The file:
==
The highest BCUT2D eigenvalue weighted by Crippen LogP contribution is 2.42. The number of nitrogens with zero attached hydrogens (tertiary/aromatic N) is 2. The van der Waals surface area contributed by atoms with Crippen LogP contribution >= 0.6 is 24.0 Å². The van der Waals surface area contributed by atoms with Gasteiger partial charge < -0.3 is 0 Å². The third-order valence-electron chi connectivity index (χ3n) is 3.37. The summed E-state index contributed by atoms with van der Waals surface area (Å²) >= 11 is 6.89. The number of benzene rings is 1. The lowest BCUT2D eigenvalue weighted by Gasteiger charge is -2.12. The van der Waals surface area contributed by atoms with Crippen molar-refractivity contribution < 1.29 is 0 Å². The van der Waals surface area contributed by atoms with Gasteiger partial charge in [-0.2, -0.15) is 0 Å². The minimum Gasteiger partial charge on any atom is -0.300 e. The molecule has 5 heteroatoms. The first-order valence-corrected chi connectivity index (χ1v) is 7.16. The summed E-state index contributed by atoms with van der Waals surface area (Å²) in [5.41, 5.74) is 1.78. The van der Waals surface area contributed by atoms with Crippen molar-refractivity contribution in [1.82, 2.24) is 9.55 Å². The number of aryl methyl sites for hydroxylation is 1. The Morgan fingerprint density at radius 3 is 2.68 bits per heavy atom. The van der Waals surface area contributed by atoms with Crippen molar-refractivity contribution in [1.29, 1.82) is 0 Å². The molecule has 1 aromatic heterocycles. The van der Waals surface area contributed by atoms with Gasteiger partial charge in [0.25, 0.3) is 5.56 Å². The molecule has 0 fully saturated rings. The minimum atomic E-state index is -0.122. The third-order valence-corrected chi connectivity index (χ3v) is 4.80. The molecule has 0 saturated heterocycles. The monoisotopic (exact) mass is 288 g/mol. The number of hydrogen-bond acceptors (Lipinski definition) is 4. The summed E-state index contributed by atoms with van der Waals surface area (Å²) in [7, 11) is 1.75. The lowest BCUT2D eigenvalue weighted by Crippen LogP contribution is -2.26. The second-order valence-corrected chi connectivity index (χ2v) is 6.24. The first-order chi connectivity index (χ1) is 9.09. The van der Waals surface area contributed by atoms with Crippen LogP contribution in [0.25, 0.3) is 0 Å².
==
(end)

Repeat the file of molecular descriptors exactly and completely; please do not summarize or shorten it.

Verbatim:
The highest BCUT2D eigenvalue weighted by Crippen LogP contribution is 2.42. The number of nitrogens with zero attached hydrogens (tertiary/aromatic N) is 2. The van der Waals surface area contributed by atoms with Crippen LogP contribution >= 0.6 is 24.0 Å². The van der Waals surface area contributed by atoms with Gasteiger partial charge < -0.3 is 0 Å². The third-order valence-electron chi connectivity index (χ3n) is 3.37. The summed E-state index contributed by atoms with van der Waals surface area (Å²) >= 11 is 6.89. The number of benzene rings is 1. The lowest BCUT2D eigenvalue weighted by Gasteiger charge is -2.12. The van der Waals surface area contributed by atoms with Crippen molar-refractivity contribution < 1.29 is 0 Å². The van der Waals surface area contributed by atoms with Gasteiger partial charge in [-0.2, -0.15) is 0 Å². The minimum Gasteiger partial charge on any atom is -0.300 e. The molecule has 5 heteroatoms. The first-order valence-corrected chi connectivity index (χ1v) is 7.16. The summed E-state index contributed by atoms with van der Waals surface area (Å²) in [5.41, 5.74) is 1.78. The van der Waals surface area contributed by atoms with Crippen molar-refractivity contribution in [1.82, 2.24) is 9.55 Å². The number of aryl methyl sites for hydroxylation is 1. The Morgan fingerprint density at radius 3 is 2.68 bits per heavy atom. The van der Waals surface area contributed by atoms with Crippen molar-refractivity contribution in [1.29, 1.82) is 0 Å². The molecule has 1 aromatic heterocycles. The van der Waals surface area contributed by atoms with Gasteiger partial charge in [0.25, 0.3) is 5.56 Å². The molecule has 0 fully saturated rings. The minimum atomic E-state index is -0.122. The third-order valence-corrected chi connectivity index (χ3v) is 4.80. The molecule has 0 saturated heterocycles. The monoisotopic (exact) mass is 288 g/mol. The number of hydrogen-bond acceptors (Lipinski definition) is 4. The summed E-state index contributed by atoms with van der Waals surface area (Å²) in [7, 11) is 1.75. The lowest BCUT2D eigenvalue weighted by Crippen LogP contribution is -2.26. The second-order valence-corrected chi connectivity index (χ2v) is 6.24. The first-order chi connectivity index (χ1) is 9.09. The van der Waals surface area contributed by atoms with Crippen LogP contribution in [0.25, 0.3) is 0 Å².